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Green Competition Looks for Urban Energy Conservation Ideas

A new international competition challenges college students--and particularly women--to come up with creative ways to save energy in five different sectors of city environments. Many participants will receive interviews for internships, and 25 pairs of finalists will be flown to Paris in June 2011 by contest sponsor Schneider Electric to vie in person. The people on the winning team will receive job offers and travel the world "VIP style" with the company, visiting facilities and networking with management and staff.

The competition is fairly simple on the face of it. "Go Green in the City" calls on business and engineering students in eight countries to provide an idea for intelligent energy management in one of five categories: home, university, retail, water, and hospital. Participating countries include the United States, Brazil, China, France, Germany, India, Russia, and Turkey. All are ranked among the top 25 producers for greenhouse gas emissions, according to a 2005 report from the World Resources Institute.

In a unique requirement, the company is asking participants to team up in pairs and to make sure at least one person is female. As the rules explain, "Schneider Electric is looking to integrate women's views and perspectives on how to shape tomorrow's green initiatives."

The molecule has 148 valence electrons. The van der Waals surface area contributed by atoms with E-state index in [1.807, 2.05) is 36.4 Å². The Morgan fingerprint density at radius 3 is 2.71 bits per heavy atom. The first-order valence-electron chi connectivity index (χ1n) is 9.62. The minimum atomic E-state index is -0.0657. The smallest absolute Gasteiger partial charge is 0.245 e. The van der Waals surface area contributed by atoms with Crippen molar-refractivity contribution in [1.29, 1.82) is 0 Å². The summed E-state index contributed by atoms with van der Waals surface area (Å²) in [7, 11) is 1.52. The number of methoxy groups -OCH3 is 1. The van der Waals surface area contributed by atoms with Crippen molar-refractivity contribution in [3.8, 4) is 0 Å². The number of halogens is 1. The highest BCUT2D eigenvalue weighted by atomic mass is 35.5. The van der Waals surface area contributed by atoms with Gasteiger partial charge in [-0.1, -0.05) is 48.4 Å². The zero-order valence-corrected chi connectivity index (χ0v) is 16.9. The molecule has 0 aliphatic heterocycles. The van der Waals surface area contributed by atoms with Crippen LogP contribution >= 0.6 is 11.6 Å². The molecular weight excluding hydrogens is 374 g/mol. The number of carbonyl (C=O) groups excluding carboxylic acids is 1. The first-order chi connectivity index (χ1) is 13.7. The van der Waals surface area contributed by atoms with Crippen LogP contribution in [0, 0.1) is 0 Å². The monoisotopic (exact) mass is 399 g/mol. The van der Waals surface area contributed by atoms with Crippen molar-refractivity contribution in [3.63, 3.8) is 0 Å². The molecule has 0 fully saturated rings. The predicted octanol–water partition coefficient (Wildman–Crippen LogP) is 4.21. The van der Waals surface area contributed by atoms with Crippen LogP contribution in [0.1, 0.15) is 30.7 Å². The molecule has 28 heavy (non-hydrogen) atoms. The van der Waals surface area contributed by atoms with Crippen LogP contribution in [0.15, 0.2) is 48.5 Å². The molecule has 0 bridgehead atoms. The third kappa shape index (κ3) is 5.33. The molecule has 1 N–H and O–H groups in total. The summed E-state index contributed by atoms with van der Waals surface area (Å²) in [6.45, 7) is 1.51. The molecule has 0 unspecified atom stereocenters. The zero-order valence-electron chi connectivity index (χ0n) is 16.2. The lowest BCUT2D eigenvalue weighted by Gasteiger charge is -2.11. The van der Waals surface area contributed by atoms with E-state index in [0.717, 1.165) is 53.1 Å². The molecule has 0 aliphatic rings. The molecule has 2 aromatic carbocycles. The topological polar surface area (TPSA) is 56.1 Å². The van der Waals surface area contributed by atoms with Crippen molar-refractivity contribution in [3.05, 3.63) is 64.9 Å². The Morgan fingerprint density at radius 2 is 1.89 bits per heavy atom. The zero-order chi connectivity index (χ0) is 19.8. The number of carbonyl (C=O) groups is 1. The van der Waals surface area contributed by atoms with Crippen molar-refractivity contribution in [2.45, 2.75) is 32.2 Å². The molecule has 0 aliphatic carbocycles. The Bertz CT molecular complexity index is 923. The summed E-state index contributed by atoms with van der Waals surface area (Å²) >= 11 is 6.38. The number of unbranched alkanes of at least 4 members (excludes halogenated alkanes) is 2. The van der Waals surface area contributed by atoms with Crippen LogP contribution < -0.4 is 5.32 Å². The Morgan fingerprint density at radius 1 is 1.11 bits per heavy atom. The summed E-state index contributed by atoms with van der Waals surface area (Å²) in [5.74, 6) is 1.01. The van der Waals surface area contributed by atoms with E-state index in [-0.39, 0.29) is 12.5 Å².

In the first round, which closed last week, applicants needed to send in a creative presentation--a one-minute video or two pages of textual or image content--that states objectives and ideas for a solution to the world's energy problems. From those entries, the company will select 100 teams to present a short synopsis of the business case for the idea. That phase takes place in April. Then 25 teams will be selected from those candidates to compete in the two-day final competition in Paris, from which the final winning team will be chosen.

"With Go Green in the City, Schneider Electric aims to promote a new kind of case competition for students," said Karen Ferguson, executive vice president of Schneider Electric's Global Human Resources organization. "We have moved away from the typical pre-written case, and we are focusing more on creativity and solutions to environmental and logistical issues, because helping individuals and organizations make the most of their energy is central to [our] daily business."

The company said it currently plans to run the competition for three years.

About the Author

Dian Schaffhauser is a writer who covers technology and business for a number of publications. Contact her at dian@dischaffhauser.com.

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